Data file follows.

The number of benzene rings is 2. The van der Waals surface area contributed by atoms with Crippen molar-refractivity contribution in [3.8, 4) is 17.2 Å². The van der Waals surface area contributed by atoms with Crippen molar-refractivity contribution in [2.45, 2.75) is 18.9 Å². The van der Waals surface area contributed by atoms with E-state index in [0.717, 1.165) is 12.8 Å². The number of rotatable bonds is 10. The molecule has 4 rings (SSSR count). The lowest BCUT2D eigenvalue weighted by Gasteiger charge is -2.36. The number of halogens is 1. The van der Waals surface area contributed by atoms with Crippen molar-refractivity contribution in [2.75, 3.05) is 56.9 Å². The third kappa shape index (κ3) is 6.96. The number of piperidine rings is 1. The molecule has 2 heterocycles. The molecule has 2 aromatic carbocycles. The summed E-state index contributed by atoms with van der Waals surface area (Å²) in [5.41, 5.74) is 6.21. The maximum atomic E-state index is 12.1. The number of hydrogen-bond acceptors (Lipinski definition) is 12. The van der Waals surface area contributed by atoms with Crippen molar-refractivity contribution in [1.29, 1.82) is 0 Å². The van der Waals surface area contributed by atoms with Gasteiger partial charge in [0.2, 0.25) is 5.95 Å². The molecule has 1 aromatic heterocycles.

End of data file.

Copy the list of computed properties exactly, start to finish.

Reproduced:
The number of benzene rings is 2. The van der Waals surface area contributed by atoms with Crippen molar-refractivity contribution in [3.8, 4) is 17.2 Å². The van der Waals surface area contributed by atoms with Crippen molar-refractivity contribution in [2.45, 2.75) is 18.9 Å². The van der Waals surface area contributed by atoms with E-state index in [0.717, 1.165) is 12.8 Å². The number of rotatable bonds is 10. The molecule has 4 rings (SSSR count). The lowest BCUT2D eigenvalue weighted by Gasteiger charge is -2.36. The number of halogens is 1. The van der Waals surface area contributed by atoms with Crippen molar-refractivity contribution in [2.75, 3.05) is 56.9 Å². The third kappa shape index (κ3) is 6.96. The number of piperidine rings is 1. The molecule has 2 heterocycles. The molecule has 2 aromatic carbocycles. The summed E-state index contributed by atoms with van der Waals surface area (Å²) in [5.41, 5.74) is 6.21. The maximum atomic E-state index is 12.1. The number of hydrogen-bond acceptors (Lipinski definition) is 12. The van der Waals surface area contributed by atoms with Crippen molar-refractivity contribution in [1.29, 1.82) is 0 Å². The van der Waals surface area contributed by atoms with Gasteiger partial charge in [0.2, 0.25) is 5.95 Å². The molecule has 1 aromatic heterocycles.